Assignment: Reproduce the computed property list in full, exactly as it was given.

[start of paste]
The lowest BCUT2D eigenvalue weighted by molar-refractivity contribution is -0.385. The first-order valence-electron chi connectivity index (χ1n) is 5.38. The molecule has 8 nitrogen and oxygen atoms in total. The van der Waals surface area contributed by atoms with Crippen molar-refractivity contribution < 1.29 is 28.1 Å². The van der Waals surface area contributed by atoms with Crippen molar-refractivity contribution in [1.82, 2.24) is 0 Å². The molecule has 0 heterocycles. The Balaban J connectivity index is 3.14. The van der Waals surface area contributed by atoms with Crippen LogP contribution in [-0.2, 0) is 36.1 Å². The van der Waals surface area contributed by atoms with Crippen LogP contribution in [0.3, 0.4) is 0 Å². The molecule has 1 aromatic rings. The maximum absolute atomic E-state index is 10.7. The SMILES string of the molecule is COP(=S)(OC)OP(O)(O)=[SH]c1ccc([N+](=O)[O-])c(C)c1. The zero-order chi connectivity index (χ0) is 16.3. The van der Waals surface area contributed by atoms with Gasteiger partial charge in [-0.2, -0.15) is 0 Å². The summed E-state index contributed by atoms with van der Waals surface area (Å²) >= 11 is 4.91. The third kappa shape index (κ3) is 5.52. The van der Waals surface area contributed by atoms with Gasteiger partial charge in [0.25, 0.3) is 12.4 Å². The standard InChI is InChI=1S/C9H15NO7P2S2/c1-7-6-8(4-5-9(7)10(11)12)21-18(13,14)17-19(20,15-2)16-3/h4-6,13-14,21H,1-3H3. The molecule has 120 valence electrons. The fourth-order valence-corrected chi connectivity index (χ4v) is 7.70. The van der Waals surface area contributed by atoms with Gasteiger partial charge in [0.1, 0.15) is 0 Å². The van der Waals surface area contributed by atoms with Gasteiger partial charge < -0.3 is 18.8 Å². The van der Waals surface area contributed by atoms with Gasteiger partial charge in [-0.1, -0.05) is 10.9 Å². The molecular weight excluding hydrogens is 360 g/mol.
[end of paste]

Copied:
The lowest BCUT2D eigenvalue weighted by molar-refractivity contribution is -0.385. The first-order valence-electron chi connectivity index (χ1n) is 5.38. The molecule has 8 nitrogen and oxygen atoms in total. The van der Waals surface area contributed by atoms with Crippen molar-refractivity contribution < 1.29 is 28.1 Å². The van der Waals surface area contributed by atoms with Crippen molar-refractivity contribution in [1.82, 2.24) is 0 Å². The molecule has 0 heterocycles. The Balaban J connectivity index is 3.14. The van der Waals surface area contributed by atoms with Crippen LogP contribution in [-0.2, 0) is 36.1 Å². The van der Waals surface area contributed by atoms with Crippen LogP contribution in [0.3, 0.4) is 0 Å². The molecule has 1 aromatic rings. The maximum absolute atomic E-state index is 10.7. The SMILES string of the molecule is COP(=S)(OC)OP(O)(O)=[SH]c1ccc([N+](=O)[O-])c(C)c1. The zero-order chi connectivity index (χ0) is 16.3. The van der Waals surface area contributed by atoms with Gasteiger partial charge in [-0.2, -0.15) is 0 Å². The summed E-state index contributed by atoms with van der Waals surface area (Å²) >= 11 is 4.91. The third kappa shape index (κ3) is 5.52. The van der Waals surface area contributed by atoms with Gasteiger partial charge in [0.25, 0.3) is 12.4 Å². The standard InChI is InChI=1S/C9H15NO7P2S2/c1-7-6-8(4-5-9(7)10(11)12)21-18(13,14)17-19(20,15-2)16-3/h4-6,13-14,21H,1-3H3. The molecule has 120 valence electrons. The fourth-order valence-corrected chi connectivity index (χ4v) is 7.70. The van der Waals surface area contributed by atoms with Gasteiger partial charge in [0.1, 0.15) is 0 Å². The van der Waals surface area contributed by atoms with Gasteiger partial charge < -0.3 is 18.8 Å². The van der Waals surface area contributed by atoms with Gasteiger partial charge in [-0.1, -0.05) is 10.9 Å². The molecular weight excluding hydrogens is 360 g/mol.